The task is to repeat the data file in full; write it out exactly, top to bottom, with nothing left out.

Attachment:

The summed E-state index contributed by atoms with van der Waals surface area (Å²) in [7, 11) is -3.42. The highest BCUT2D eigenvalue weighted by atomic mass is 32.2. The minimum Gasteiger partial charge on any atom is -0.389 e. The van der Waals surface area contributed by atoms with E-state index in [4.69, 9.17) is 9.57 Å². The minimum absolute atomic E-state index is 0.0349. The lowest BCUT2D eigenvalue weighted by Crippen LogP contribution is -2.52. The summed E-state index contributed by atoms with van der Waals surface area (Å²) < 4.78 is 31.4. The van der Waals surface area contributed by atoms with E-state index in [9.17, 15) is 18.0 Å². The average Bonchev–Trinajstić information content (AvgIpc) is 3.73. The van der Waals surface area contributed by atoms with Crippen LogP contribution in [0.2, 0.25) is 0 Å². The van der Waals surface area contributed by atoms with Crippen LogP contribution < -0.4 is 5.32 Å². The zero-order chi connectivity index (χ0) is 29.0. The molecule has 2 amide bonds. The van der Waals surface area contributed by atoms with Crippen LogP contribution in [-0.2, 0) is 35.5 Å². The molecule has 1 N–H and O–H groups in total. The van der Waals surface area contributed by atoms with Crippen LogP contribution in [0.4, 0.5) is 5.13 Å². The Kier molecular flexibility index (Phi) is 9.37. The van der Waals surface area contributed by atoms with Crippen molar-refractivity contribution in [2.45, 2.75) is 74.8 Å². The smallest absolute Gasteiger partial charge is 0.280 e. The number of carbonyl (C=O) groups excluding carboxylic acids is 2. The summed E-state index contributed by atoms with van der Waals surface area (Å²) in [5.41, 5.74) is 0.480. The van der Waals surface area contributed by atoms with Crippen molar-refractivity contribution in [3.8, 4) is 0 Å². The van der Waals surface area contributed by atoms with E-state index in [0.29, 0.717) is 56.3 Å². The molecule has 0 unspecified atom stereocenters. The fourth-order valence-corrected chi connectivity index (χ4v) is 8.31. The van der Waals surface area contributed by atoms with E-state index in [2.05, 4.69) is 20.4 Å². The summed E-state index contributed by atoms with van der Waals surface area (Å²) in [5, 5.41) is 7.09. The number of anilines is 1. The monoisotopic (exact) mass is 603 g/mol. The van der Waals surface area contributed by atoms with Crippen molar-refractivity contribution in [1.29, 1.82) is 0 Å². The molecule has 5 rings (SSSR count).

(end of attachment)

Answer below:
The summed E-state index contributed by atoms with van der Waals surface area (Å²) in [7, 11) is -3.42. The highest BCUT2D eigenvalue weighted by atomic mass is 32.2. The minimum Gasteiger partial charge on any atom is -0.389 e. The van der Waals surface area contributed by atoms with E-state index in [4.69, 9.17) is 9.57 Å². The minimum absolute atomic E-state index is 0.0349. The lowest BCUT2D eigenvalue weighted by Crippen LogP contribution is -2.52. The summed E-state index contributed by atoms with van der Waals surface area (Å²) < 4.78 is 31.4. The van der Waals surface area contributed by atoms with E-state index in [9.17, 15) is 18.0 Å². The average Bonchev–Trinajstić information content (AvgIpc) is 3.73. The van der Waals surface area contributed by atoms with Crippen LogP contribution in [0.2, 0.25) is 0 Å². The van der Waals surface area contributed by atoms with Crippen LogP contribution < -0.4 is 5.32 Å². The zero-order chi connectivity index (χ0) is 29.0. The molecule has 2 amide bonds. The van der Waals surface area contributed by atoms with Crippen LogP contribution in [-0.2, 0) is 35.5 Å². The molecule has 1 N–H and O–H groups in total. The van der Waals surface area contributed by atoms with Crippen LogP contribution in [0.4, 0.5) is 5.13 Å². The Kier molecular flexibility index (Phi) is 9.37. The van der Waals surface area contributed by atoms with Crippen molar-refractivity contribution in [2.45, 2.75) is 74.8 Å². The smallest absolute Gasteiger partial charge is 0.280 e. The number of carbonyl (C=O) groups excluding carboxylic acids is 2. The summed E-state index contributed by atoms with van der Waals surface area (Å²) in [5.41, 5.74) is 0.480. The van der Waals surface area contributed by atoms with Crippen molar-refractivity contribution in [3.8, 4) is 0 Å². The van der Waals surface area contributed by atoms with E-state index in [0.29, 0.717) is 56.3 Å². The molecule has 0 unspecified atom stereocenters. The fourth-order valence-corrected chi connectivity index (χ4v) is 8.31. The van der Waals surface area contributed by atoms with E-state index in [2.05, 4.69) is 20.4 Å². The summed E-state index contributed by atoms with van der Waals surface area (Å²) in [5, 5.41) is 7.09. The number of anilines is 1. The monoisotopic (exact) mass is 603 g/mol. The van der Waals surface area contributed by atoms with Crippen molar-refractivity contribution in [1.29, 1.82) is 0 Å². The molecule has 5 rings (SSSR count).